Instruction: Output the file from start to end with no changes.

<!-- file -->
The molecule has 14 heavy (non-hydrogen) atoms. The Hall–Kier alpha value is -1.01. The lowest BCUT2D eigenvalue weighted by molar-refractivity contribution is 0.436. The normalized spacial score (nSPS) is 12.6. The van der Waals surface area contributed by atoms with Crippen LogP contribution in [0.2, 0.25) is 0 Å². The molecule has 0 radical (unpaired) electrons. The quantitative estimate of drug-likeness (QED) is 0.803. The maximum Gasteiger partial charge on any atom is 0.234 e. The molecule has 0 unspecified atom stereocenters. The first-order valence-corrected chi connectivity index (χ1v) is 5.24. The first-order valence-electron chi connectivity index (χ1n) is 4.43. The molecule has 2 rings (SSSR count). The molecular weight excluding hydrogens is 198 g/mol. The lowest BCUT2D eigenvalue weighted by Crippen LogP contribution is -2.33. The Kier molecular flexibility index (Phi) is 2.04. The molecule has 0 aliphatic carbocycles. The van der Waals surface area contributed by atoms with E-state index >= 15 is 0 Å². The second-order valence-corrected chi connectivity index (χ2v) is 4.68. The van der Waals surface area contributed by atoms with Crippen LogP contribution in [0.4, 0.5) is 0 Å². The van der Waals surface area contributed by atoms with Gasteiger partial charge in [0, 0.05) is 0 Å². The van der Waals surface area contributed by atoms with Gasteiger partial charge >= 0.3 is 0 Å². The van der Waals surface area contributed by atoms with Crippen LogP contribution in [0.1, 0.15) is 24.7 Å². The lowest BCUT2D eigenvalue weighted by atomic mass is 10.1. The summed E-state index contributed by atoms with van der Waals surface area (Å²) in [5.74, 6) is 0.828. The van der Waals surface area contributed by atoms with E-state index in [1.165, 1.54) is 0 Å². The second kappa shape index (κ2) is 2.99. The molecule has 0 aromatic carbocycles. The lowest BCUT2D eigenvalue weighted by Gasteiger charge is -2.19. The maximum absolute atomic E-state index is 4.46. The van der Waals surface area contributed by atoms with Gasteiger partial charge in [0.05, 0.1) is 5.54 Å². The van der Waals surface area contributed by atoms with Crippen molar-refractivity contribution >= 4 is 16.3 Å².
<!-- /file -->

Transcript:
The molecule has 14 heavy (non-hydrogen) atoms. The Hall–Kier alpha value is -1.01. The lowest BCUT2D eigenvalue weighted by molar-refractivity contribution is 0.436. The normalized spacial score (nSPS) is 12.6. The van der Waals surface area contributed by atoms with Crippen LogP contribution in [0.2, 0.25) is 0 Å². The molecule has 0 radical (unpaired) electrons. The quantitative estimate of drug-likeness (QED) is 0.803. The maximum Gasteiger partial charge on any atom is 0.234 e. The molecule has 0 unspecified atom stereocenters. The first-order valence-corrected chi connectivity index (χ1v) is 5.24. The first-order valence-electron chi connectivity index (χ1n) is 4.43. The molecule has 2 rings (SSSR count). The molecular weight excluding hydrogens is 198 g/mol. The lowest BCUT2D eigenvalue weighted by Crippen LogP contribution is -2.33. The Kier molecular flexibility index (Phi) is 2.04. The molecule has 0 aliphatic carbocycles. The van der Waals surface area contributed by atoms with E-state index >= 15 is 0 Å². The second-order valence-corrected chi connectivity index (χ2v) is 4.68. The van der Waals surface area contributed by atoms with Crippen LogP contribution in [0.4, 0.5) is 0 Å². The van der Waals surface area contributed by atoms with Gasteiger partial charge in [0, 0.05) is 0 Å². The van der Waals surface area contributed by atoms with Gasteiger partial charge >= 0.3 is 0 Å². The van der Waals surface area contributed by atoms with Crippen LogP contribution in [0.1, 0.15) is 24.7 Å². The lowest BCUT2D eigenvalue weighted by atomic mass is 10.1. The summed E-state index contributed by atoms with van der Waals surface area (Å²) in [5.74, 6) is 0.828. The van der Waals surface area contributed by atoms with E-state index in [1.165, 1.54) is 0 Å². The second kappa shape index (κ2) is 2.99. The molecule has 0 aromatic carbocycles. The lowest BCUT2D eigenvalue weighted by Gasteiger charge is -2.19. The maximum absolute atomic E-state index is 4.46. The van der Waals surface area contributed by atoms with Gasteiger partial charge in [0.05, 0.1) is 5.54 Å². The van der Waals surface area contributed by atoms with Crippen molar-refractivity contribution >= 4 is 16.3 Å².